- Bard College25.Apr. 2018
While there are some wonderful people at Bard, the governing forces are male-centric and do not encourage a collabortative and positive work environment. It is a culture of "teachers' pets" where solid, hard work is not typically acknowledged or appreciated.
This depends on whom you happen to report to. There are some great people in management positions and there are some who have never had a "real" job outside of Bard. The latter don't understand the finer points of management, their expectations don't necessarily align with reality, and they haven't learned how to professionally operate in an emotionally healthy way.
There are some people who value the concept of teamwork and common goals, but that is not the norm. The culture at Bard promotes a sense of I-have-to-protect-myself-and-my-job rather than working together as a team - I had a manager who often used my ideas and presented them as his/her own. There is also a great deal of micromanagement, which wastes time and undermines the ability to work effectively and as a solid unit. When one's efforts are not appreciated, and with so many people unhappy in their jobs, it's not easy to feel a sense of community.
Again, this depends on with whom you work. I know of some managers who encourage independence and hard work, while others micromanage to the point that it's difficult to get tasks completed. I had very simple things that took weeks or months to complete because of micromanagement and management's inability to follow through and collaborate. Reports, projects, etc. were held hostage by management that did not appreciate independent work, proactive approaches, and attempts at strategic planning.
Communication within specific departments is lacking, as is communication between various departments and campus-wide. Instead of working together for the common goals, there is a sense of secrecy instead of collaboration. Questions asked of other departments were often met with defensiveness rather than welcomed.
In most aspects, gender equality is present at Bard. However, there is most definitely a good-ol'-boys culture stemming from upper management.
Umgang mit älteren Kollegen
I was not aware of any negativity or issues with this.
Karriere / Weiterbildung
In my personal experience, this area is lacking. There wasn't the funding for attending career development events, management didn't support growth, and there is a culture of work-hard versus work-smart, which makes it challenging to grow and expand professionally.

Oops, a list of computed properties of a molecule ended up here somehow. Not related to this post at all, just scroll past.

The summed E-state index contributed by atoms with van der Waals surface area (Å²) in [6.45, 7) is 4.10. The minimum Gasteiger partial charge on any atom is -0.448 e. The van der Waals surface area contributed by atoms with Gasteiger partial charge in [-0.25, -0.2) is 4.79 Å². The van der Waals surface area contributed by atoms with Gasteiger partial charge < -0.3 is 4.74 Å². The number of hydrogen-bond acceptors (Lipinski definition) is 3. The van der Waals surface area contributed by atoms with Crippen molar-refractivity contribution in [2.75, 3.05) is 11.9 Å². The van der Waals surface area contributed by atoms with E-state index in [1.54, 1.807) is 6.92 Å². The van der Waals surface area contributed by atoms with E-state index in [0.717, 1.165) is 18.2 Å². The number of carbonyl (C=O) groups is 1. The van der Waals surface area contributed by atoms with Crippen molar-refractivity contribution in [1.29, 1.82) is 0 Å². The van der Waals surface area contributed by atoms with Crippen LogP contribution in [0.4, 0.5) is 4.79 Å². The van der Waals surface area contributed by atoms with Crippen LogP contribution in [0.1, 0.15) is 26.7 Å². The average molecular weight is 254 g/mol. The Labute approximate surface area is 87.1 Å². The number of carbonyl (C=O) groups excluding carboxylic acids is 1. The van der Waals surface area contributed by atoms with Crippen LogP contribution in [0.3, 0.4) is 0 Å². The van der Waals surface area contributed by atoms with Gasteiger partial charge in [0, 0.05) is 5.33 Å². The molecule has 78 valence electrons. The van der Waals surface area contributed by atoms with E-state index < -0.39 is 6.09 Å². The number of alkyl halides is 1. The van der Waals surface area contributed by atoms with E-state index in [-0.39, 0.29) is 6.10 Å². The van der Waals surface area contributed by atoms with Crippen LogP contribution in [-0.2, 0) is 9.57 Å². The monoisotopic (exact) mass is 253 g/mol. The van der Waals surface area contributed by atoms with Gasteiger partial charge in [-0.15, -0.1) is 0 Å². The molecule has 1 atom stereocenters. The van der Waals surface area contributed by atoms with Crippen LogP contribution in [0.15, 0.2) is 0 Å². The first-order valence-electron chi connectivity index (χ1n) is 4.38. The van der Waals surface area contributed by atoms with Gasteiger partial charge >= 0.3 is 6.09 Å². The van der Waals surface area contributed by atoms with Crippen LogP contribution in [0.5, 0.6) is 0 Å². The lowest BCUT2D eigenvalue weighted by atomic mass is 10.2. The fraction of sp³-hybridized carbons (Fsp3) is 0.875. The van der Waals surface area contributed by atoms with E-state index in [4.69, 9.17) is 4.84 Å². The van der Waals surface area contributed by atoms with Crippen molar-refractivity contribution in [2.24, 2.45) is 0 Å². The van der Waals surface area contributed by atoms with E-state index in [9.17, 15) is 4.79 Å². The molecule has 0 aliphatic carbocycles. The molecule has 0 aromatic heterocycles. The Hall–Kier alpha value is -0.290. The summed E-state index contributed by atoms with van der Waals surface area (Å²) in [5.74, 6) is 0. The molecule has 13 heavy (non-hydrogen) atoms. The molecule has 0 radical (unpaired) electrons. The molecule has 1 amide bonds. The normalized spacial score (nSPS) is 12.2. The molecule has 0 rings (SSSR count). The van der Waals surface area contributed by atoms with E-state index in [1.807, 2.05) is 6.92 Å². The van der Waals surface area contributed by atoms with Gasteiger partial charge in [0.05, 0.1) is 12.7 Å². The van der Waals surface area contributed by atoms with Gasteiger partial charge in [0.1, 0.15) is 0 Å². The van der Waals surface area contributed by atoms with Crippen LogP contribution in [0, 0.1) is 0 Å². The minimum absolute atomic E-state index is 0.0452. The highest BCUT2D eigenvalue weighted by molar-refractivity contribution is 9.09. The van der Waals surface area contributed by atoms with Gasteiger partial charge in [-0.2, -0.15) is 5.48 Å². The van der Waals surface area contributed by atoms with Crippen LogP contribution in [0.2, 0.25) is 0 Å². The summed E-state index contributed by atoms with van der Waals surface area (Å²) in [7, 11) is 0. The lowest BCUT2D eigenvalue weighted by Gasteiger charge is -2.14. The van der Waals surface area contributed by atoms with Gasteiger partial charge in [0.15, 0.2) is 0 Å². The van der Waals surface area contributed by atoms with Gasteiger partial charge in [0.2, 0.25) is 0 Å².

Gehalt / Sozialleistungen
Bard is not known for paying well. Nor are raises or promotions something you can count on. Their benefits are alright and you do get free use of the gym and facilities.
There is typically not enough space for employees. There are some very nice offices and there are some that are quite challenging and unpleasant.
In my experience, this depends on the nature of a person's job and who their manager is. Some managers support a healthy work/life balance, while others have no boundaries (late night phone calls, not understanding of parents with children and scheduling, expecting work on weekends, not valuing an employee's time, expecting extra evening hours without any discussion or appreciation). There are many days when I ate lunch at my desk while working - if I even had a chance to eat lunch - because of the expectations of my supervisor (who would be sure to take his/her lunch break). My advice is to ask questions about this during your interview and establish clear boundaries from the start, should you get hired.
This all depends of what aspect you're looking at and whom you ask. In some ways it's quite positive and in others it's quite lacking.
- My first suggestion is that Bard stop creating satellite programs and use their financial resources to strengthen their existing programming. That would ideally allow for extra staffing, better pay, an ability to be really strong in some things rather than adequate in many things. Another area in need of improvement is for management to receive ongoing training about how to be effective and strong leaders. Most management (starting at the top) leads with a air of superiority and dominance.
The students are great, the campus is beautiful, and diversity is celebrated. There are some wonderful things being done there by some wonderful people. I just wish it was done with a sense of collaboration rather than domination.
The leadership philosophies and culture. The way strong employees are not often encouraged or appreciated.
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